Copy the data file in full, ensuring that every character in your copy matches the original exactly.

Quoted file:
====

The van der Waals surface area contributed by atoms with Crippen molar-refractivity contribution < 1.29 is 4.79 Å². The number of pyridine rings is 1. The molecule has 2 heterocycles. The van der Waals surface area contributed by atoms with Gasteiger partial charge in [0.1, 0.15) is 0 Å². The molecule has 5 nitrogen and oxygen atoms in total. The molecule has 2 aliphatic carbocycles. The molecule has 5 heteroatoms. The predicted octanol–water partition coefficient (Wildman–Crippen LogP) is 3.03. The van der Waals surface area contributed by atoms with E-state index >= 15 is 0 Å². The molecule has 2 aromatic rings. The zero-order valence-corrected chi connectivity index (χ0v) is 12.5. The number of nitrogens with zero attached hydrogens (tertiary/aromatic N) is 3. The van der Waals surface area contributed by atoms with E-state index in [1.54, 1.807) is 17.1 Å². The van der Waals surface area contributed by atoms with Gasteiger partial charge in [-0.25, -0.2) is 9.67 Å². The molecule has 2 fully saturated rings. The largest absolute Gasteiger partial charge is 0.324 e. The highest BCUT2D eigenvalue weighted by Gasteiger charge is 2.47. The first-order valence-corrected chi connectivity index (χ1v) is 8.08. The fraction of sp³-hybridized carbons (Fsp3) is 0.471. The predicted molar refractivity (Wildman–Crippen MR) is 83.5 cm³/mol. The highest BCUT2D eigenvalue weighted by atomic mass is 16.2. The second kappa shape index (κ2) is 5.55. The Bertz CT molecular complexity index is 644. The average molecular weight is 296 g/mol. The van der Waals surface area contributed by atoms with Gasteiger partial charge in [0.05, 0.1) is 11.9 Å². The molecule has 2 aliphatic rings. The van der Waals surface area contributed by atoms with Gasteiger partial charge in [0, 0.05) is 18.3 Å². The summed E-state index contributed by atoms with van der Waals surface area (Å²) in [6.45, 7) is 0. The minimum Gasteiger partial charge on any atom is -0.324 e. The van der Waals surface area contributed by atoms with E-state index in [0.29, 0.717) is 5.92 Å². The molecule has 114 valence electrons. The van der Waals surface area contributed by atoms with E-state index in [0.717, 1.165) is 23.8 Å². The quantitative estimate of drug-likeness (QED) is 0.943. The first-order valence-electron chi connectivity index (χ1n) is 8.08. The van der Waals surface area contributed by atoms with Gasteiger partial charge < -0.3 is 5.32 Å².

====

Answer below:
The van der Waals surface area contributed by atoms with Crippen molar-refractivity contribution < 1.29 is 4.79 Å². The number of pyridine rings is 1. The molecule has 2 heterocycles. The van der Waals surface area contributed by atoms with Gasteiger partial charge in [0.1, 0.15) is 0 Å². The molecule has 5 nitrogen and oxygen atoms in total. The molecule has 2 aliphatic carbocycles. The molecule has 5 heteroatoms. The predicted octanol–water partition coefficient (Wildman–Crippen LogP) is 3.03. The van der Waals surface area contributed by atoms with E-state index >= 15 is 0 Å². The molecule has 2 aromatic rings. The zero-order valence-corrected chi connectivity index (χ0v) is 12.5. The number of nitrogens with zero attached hydrogens (tertiary/aromatic N) is 3. The van der Waals surface area contributed by atoms with E-state index in [1.54, 1.807) is 17.1 Å². The van der Waals surface area contributed by atoms with Gasteiger partial charge in [-0.25, -0.2) is 9.67 Å². The molecule has 2 fully saturated rings. The largest absolute Gasteiger partial charge is 0.324 e. The highest BCUT2D eigenvalue weighted by Gasteiger charge is 2.47. The first-order valence-corrected chi connectivity index (χ1v) is 8.08. The fraction of sp³-hybridized carbons (Fsp3) is 0.471. The predicted molar refractivity (Wildman–Crippen MR) is 83.5 cm³/mol. The highest BCUT2D eigenvalue weighted by atomic mass is 16.2. The second kappa shape index (κ2) is 5.55. The Bertz CT molecular complexity index is 644. The average molecular weight is 296 g/mol. The van der Waals surface area contributed by atoms with Gasteiger partial charge in [0.05, 0.1) is 11.9 Å². The molecule has 2 aliphatic rings. The van der Waals surface area contributed by atoms with Gasteiger partial charge in [0, 0.05) is 18.3 Å². The summed E-state index contributed by atoms with van der Waals surface area (Å²) in [6.45, 7) is 0. The minimum Gasteiger partial charge on any atom is -0.324 e. The van der Waals surface area contributed by atoms with E-state index in [0.29, 0.717) is 5.92 Å². The molecule has 114 valence electrons. The van der Waals surface area contributed by atoms with E-state index in [0.717, 1.165) is 23.8 Å². The quantitative estimate of drug-likeness (QED) is 0.943. The first-order valence-electron chi connectivity index (χ1n) is 8.08. The van der Waals surface area contributed by atoms with Gasteiger partial charge < -0.3 is 5.32 Å².